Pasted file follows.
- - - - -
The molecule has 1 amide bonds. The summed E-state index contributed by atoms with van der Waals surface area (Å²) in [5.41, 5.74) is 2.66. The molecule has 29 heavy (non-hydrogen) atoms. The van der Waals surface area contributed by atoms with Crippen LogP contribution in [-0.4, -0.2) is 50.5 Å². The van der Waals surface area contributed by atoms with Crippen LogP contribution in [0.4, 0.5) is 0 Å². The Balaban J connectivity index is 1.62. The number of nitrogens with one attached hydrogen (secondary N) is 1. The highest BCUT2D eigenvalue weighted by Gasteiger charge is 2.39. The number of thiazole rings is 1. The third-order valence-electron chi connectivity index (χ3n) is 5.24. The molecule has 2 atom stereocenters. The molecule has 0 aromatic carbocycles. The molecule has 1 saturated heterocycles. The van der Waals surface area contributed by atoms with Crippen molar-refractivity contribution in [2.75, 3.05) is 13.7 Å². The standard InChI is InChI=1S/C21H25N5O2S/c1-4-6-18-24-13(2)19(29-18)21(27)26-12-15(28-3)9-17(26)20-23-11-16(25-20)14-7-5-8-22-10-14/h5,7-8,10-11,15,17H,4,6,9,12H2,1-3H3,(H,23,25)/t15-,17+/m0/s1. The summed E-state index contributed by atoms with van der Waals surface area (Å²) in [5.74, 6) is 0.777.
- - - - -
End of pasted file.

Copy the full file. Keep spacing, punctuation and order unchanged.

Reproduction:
The molecule has 1 amide bonds. The summed E-state index contributed by atoms with van der Waals surface area (Å²) in [5.41, 5.74) is 2.66. The molecule has 29 heavy (non-hydrogen) atoms. The van der Waals surface area contributed by atoms with Crippen LogP contribution in [-0.4, -0.2) is 50.5 Å². The van der Waals surface area contributed by atoms with Crippen LogP contribution in [0.4, 0.5) is 0 Å². The Balaban J connectivity index is 1.62. The number of nitrogens with one attached hydrogen (secondary N) is 1. The highest BCUT2D eigenvalue weighted by Gasteiger charge is 2.39. The number of thiazole rings is 1. The third-order valence-electron chi connectivity index (χ3n) is 5.24. The molecule has 2 atom stereocenters. The molecule has 0 aromatic carbocycles. The molecule has 1 saturated heterocycles. The van der Waals surface area contributed by atoms with Crippen molar-refractivity contribution in [2.75, 3.05) is 13.7 Å². The standard InChI is InChI=1S/C21H25N5O2S/c1-4-6-18-24-13(2)19(29-18)21(27)26-12-15(28-3)9-17(26)20-23-11-16(25-20)14-7-5-8-22-10-14/h5,7-8,10-11,15,17H,4,6,9,12H2,1-3H3,(H,23,25)/t15-,17+/m0/s1. The summed E-state index contributed by atoms with van der Waals surface area (Å²) in [5.74, 6) is 0.777.